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Kiel Institute's spring forecast: recovery delayed

The Kiel Institute is leaving its forecast for 2025 unchanged and expects economic output to grow by 1.2%. The inflation rate is likely to fall to below 2 percent and the government's financing deficit to below 0.8 percent.

"A whole range of factors are currently weighing on sentiment and economic data in the German economy. Exports are suffering from a weakening global economy, the European Central Bank's monetary policy is restrictive and is likely to remain so into the coming year, and the German government's austerity measures have come at an unfavorable time and are exuding additional pessimism," said Moritz Schularick, President of the Kiel Institute, on the occasion of the economic forecasts published today.

German economy in spring 2024: recovery with obstacles

Global economy in spring 2024: momentum remains subdued

After a significant decline in economic output in the final quarter of 2023, the Kiel Institute's forecast also predicts a minimal downturn in the first quarter. A moderate recovery is not expected to set in until spring. However, economic output in 2025 will only be 2% above the level reached before the outbreak of the coronavirus pandemic six years ago.

"Although the German economy will regain momentum over the course of the year, there are no major leaps in sight. There are increasing signs that structural problems in particular are weighing on the economy. Private investment remains the weak point, partly because economic policy is creating a great deal of uncertainty," says Stefan Kooths, Head of Economic Research at the Kiel Institute.

In addition, the Kiel Institute now estimates that corporate investment activity is significantly weaker. Investments in equipment are likely to fall by 1.3 percent in the current year. Construction investment remains under pressure, with residential construction shrinking even more than in the previous two years at 4 percent. From next year, however, small growth rates of around 1% are possible again in the areas mentioned.

Positive signals: declining inflation rate, robust labor market

The upswing is largely being driven by a gradual upturn in private consumption and a gradual increase in foreign business. However, the respective driving forces - rising mass purchasing power in Germany thanks to high wage settlements with a falling inflation rate and rising foreign demand - are weaker or are starting later than previously expected.

The inflation rate is declining: after 8.2% in the first quarter of 2023, it has already fallen to 2.9% and 2.5% in January and February respectively. For the current year, the Kiel Institute is forecasting an inflation rate of 2.3%, with a further decline to 1.7% expected for 2025.

After three consecutive years of decline, real disposable income will increase again by around 1% in 2024 and 2025.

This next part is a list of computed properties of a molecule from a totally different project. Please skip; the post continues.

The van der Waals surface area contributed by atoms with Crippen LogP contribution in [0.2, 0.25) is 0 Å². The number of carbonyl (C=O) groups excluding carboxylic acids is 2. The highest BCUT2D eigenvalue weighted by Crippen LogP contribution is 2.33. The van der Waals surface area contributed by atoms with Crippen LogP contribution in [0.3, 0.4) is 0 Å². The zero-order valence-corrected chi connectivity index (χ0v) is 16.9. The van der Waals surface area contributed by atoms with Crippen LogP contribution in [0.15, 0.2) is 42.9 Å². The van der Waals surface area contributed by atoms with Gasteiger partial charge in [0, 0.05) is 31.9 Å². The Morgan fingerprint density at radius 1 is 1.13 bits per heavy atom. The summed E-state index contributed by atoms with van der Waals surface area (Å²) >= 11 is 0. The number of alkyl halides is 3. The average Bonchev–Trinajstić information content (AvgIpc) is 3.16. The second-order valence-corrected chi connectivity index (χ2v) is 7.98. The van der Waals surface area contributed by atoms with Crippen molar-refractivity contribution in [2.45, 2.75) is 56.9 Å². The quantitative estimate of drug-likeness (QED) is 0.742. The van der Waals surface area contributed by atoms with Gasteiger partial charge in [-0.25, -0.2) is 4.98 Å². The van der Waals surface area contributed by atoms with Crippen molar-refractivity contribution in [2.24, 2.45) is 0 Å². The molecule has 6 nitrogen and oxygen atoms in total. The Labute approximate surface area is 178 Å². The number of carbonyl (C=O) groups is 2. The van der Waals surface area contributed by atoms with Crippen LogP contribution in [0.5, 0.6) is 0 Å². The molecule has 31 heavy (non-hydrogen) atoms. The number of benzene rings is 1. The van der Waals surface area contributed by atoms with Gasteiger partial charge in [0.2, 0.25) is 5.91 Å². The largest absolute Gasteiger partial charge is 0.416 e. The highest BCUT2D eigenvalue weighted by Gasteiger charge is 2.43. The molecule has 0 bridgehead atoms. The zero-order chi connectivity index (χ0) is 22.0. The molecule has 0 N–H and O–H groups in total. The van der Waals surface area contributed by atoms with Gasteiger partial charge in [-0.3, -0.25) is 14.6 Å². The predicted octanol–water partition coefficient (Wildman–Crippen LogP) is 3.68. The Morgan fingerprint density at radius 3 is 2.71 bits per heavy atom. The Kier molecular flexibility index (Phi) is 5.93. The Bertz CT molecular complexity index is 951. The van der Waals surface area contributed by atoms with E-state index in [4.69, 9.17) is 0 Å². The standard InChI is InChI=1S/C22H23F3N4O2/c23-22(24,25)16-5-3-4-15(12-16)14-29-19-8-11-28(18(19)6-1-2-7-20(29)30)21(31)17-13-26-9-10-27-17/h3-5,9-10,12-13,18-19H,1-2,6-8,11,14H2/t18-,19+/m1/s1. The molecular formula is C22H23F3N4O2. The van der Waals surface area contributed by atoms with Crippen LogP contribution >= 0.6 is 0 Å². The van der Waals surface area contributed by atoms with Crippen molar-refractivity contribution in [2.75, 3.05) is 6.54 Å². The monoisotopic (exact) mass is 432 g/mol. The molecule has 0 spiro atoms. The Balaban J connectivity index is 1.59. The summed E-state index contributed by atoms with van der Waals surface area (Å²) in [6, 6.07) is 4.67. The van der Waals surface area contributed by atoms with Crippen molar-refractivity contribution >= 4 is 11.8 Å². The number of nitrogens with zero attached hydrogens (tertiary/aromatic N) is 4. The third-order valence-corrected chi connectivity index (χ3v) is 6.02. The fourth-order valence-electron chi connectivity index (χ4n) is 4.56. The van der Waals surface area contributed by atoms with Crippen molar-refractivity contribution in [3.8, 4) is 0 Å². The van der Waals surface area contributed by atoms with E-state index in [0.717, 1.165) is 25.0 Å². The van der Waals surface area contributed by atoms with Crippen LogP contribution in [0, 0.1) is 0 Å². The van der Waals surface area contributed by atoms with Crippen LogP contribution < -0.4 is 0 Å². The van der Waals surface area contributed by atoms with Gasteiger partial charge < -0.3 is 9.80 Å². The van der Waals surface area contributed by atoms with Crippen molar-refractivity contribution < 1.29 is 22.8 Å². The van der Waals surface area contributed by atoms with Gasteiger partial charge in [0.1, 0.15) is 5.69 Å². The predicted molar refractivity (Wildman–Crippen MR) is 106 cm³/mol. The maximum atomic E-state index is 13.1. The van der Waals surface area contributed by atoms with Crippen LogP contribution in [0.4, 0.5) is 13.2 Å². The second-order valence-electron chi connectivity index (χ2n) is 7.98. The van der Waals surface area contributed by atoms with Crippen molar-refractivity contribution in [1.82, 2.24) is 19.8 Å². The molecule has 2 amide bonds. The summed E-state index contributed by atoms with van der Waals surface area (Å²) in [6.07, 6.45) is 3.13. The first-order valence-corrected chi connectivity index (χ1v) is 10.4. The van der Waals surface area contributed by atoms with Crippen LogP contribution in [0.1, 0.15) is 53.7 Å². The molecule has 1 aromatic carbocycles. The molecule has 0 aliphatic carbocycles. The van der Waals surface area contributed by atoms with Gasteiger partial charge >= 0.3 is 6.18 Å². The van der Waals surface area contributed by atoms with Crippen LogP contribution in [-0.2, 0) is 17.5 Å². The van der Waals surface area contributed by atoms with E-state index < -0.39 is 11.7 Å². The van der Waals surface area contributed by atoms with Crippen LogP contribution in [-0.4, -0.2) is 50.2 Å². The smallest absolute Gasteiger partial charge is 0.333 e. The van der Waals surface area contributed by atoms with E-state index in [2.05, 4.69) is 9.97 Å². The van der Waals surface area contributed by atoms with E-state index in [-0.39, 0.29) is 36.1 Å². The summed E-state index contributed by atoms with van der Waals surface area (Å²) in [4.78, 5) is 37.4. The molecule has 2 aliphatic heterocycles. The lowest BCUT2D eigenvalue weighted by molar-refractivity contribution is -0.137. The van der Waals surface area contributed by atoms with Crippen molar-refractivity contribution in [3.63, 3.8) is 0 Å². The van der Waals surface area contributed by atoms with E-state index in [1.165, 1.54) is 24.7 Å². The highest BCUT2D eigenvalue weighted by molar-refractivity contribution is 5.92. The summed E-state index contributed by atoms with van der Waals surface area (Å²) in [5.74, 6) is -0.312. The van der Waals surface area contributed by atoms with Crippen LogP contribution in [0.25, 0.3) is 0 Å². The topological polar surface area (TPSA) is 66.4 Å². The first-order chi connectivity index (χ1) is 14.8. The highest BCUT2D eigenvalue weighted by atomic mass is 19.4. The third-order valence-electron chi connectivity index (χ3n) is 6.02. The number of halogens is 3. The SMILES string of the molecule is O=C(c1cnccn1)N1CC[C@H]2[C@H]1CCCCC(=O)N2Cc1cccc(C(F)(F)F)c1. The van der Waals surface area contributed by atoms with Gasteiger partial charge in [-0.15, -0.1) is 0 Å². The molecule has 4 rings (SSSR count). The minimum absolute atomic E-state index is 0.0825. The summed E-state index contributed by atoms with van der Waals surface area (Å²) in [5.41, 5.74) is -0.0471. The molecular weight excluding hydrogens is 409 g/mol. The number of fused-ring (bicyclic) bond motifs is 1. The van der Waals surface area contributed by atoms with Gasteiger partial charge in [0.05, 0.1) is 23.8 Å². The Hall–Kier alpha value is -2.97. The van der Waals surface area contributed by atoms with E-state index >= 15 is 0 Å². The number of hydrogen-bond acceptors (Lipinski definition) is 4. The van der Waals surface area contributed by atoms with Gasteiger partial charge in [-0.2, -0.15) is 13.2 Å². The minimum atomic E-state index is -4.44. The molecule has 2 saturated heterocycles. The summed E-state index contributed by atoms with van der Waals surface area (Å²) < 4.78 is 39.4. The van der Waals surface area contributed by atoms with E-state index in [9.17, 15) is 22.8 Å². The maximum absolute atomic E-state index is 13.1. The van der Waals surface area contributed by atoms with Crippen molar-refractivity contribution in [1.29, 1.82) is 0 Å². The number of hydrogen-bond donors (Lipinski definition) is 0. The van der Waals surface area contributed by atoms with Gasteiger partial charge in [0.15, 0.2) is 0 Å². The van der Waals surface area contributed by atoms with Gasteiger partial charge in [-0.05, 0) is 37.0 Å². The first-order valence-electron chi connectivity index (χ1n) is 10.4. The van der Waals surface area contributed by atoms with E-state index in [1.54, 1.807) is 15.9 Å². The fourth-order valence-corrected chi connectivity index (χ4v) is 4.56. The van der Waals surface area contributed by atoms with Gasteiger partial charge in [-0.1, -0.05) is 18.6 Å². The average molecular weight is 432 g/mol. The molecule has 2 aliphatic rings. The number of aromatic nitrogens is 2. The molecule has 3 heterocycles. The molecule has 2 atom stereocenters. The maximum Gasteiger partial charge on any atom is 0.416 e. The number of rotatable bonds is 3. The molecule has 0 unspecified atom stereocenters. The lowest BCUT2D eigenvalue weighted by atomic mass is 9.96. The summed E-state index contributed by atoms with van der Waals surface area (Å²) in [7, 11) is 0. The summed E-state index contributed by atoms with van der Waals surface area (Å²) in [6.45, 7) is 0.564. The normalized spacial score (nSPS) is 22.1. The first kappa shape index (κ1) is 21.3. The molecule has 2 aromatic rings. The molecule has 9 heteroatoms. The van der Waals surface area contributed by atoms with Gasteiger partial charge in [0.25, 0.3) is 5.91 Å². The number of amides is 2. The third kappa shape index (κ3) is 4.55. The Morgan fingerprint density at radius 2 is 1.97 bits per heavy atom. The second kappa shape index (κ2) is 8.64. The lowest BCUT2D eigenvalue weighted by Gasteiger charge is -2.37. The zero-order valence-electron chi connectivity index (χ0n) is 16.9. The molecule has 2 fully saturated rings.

The labor market is robust in view of the weak economic momentum, with the unemployment rate expected to be 5.8% (2024) and 5.6% (2025). The number of people in employment will reach a record 46.1 million in the current year, before turning into a downward trend as a result of demographic change.

The government's financing deficit is declining, mainly due to consolidation measures, and is expected to fall from 2.1% in relation to gross domestic product in 2023 to 0.8% in 2025.

After five quarters in reverse gear, exports are gradually picking up again from the spring. However, due to the weak winter half-year, exports are likely to fall significantly by another 1.7% on average this year, with growth of 2.8% expected for 2025.

The less dynamic but generally stable global economy will once again be driven somewhat more by industrial production. As a result, global trade will overcome its weak phase and support German industry with more orders.

The disruption to shipping traffic in the Red Sea, on the other hand, is likely to have only briefly affected German foreign trade (read more: Cargo volumes in the Red Sea continue to decline, fewer ships in Hamburg).

US presidential election risk

According to the forecast, global production will only increase moderately by 2.8% (2024) and 3.1% (2025). Not least China's structural problems are preventing stronger growth. The economy there is likely to grow at rates of just under 5% this year and next. India is the driving force with growth rates of just under 7%.

The US economy is the strongest in the developed economies. In 2024, economic output is likely to grow strongly by more than 2%, with momentum slowing somewhat in 2025 as a result of the fiscal stimulus from the election year.

"The presidential election in the USA is a major source of uncertainty for the global economy and the prospects for the German economy. If Donald Trump wins the race, new trade conflicts as a result of protectionist initiatives threaten to impair the recovery of global trade. These risks are offset by only very limited opportunities for trade facilitation - for example through new free trade agreements," says Kooths.

Economic output (GDP) Germany, year-on-year change